The disease has been found in tigers, lions, and cats in the US, and early reports of the animal to human transmission in China sparked fears of pet euthanasia and led to hundreds of pet cats and dogs being abandoned in the city of Wuhan in February.
In the Netherlands, coronavirus infections have closed at least three meat processing plants in recent months. While no herds have been culled yet, the idea is not an alien one to Dutch farmers.
More than 100,000 cattle in the country have been culled since 2016 as a result of EU phosphate regulations.
Hopefully, that day won’t come. Daily coronavirus deaths in the Netherlands have plunged to 15 as of Friday, down from a peak of 234 two months earlier.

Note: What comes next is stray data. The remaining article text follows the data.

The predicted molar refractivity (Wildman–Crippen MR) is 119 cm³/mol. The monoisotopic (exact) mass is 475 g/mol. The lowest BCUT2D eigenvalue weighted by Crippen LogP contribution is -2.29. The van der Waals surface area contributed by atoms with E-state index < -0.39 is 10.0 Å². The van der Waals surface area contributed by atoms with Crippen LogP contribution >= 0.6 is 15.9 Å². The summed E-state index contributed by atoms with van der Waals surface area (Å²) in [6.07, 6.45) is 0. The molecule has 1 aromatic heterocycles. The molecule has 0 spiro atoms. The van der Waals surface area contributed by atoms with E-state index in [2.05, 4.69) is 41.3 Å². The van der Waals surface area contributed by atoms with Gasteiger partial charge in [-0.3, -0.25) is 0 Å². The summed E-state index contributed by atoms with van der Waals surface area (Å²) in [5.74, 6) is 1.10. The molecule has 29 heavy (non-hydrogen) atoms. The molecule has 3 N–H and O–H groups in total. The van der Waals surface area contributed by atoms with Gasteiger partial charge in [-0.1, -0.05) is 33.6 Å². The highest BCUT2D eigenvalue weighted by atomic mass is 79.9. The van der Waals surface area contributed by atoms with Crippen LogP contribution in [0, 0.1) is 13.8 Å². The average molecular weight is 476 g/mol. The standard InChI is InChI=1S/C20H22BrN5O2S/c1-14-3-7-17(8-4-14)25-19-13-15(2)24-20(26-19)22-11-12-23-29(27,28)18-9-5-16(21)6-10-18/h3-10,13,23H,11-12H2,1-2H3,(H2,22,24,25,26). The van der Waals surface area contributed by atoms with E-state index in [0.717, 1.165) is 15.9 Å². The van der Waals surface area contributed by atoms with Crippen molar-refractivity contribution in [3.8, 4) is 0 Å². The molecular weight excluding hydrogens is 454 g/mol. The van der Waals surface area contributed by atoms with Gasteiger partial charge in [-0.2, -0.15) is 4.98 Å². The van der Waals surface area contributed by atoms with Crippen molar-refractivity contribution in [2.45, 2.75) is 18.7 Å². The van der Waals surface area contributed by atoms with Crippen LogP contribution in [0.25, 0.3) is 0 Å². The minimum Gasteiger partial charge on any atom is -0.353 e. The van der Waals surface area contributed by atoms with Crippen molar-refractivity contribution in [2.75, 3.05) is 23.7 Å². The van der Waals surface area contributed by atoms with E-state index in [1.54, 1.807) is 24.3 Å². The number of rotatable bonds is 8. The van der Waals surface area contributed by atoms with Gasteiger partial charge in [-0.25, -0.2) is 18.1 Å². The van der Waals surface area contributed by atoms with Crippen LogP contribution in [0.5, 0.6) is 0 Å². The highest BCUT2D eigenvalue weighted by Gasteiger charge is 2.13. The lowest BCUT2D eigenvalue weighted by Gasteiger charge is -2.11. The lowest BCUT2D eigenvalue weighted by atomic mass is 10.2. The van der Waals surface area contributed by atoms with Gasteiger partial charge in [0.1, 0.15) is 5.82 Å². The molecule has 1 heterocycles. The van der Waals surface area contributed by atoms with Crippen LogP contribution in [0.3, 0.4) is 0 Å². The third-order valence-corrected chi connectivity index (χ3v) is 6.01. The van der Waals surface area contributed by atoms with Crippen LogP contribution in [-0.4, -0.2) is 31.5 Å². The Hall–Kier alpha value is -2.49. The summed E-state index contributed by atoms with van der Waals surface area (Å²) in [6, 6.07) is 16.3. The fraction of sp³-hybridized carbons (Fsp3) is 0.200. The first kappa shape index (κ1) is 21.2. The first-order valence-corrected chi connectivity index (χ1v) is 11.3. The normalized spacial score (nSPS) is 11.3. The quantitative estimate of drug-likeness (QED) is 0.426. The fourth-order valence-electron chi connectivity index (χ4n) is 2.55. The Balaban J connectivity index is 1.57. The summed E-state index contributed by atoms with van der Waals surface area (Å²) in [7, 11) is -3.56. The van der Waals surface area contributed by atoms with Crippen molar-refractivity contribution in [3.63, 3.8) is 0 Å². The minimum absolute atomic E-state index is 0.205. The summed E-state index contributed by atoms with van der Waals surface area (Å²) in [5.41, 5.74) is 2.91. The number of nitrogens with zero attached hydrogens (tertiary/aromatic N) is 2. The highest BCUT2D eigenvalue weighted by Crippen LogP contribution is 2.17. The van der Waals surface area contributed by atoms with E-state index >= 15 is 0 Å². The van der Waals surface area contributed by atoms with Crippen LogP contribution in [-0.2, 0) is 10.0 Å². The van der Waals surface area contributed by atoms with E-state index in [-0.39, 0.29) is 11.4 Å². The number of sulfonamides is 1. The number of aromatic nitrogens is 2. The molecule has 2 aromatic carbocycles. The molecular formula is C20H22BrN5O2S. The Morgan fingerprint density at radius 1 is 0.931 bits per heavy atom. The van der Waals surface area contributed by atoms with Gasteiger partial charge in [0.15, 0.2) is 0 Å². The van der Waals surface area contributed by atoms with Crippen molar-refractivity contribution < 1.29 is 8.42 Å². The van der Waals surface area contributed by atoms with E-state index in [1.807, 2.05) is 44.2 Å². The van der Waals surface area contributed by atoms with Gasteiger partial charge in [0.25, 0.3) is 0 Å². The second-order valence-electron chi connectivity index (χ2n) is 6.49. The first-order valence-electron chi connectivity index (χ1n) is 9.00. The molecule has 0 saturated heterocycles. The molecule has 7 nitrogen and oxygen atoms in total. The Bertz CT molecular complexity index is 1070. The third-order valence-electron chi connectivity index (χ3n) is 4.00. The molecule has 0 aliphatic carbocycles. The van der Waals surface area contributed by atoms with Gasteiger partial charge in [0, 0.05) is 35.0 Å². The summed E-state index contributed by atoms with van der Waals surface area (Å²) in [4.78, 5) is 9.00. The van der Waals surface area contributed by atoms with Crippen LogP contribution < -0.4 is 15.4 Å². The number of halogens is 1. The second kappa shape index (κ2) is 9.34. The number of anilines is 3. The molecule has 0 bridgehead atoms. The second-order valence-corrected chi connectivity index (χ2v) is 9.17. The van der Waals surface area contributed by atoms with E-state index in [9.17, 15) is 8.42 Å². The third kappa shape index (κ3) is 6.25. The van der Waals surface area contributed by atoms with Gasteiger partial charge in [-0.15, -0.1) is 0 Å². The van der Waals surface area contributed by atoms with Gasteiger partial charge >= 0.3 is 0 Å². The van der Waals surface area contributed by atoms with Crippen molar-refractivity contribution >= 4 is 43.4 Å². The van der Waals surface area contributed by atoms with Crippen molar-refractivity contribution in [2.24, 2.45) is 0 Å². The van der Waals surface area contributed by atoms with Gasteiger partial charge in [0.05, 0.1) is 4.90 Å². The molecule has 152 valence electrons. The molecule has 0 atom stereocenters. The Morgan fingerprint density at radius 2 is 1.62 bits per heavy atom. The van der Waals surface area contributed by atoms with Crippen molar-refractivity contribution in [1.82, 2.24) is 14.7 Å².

A total of 210 new cases were reported on Friday, down from a high of 1,335 in early April.
And I mean…The authority speaks of the evacuation of the fur farms and the gassing of the animals. As if we were in Hitler’s time.
Has the Dutch government never heard of a release?
Even if part of the mink is run over, the rest will live in freedom.
That would be a humane solution.
But because criminal governments provide support to the mass murderers in the animal industry, the 10,000 mink have to fall a victim.
It looks like a financial bankruptcy of this branch in the Netherlands.
Hopefully, the operators commit suicide..
My best regards to all, Venus
At the moment I am doing a few things in relation to wildlife issues at ‘Jeskyns’; a huge wildlife park very near with masses of tress, ponds and dog walking areas which is owned and protected by Forestry England.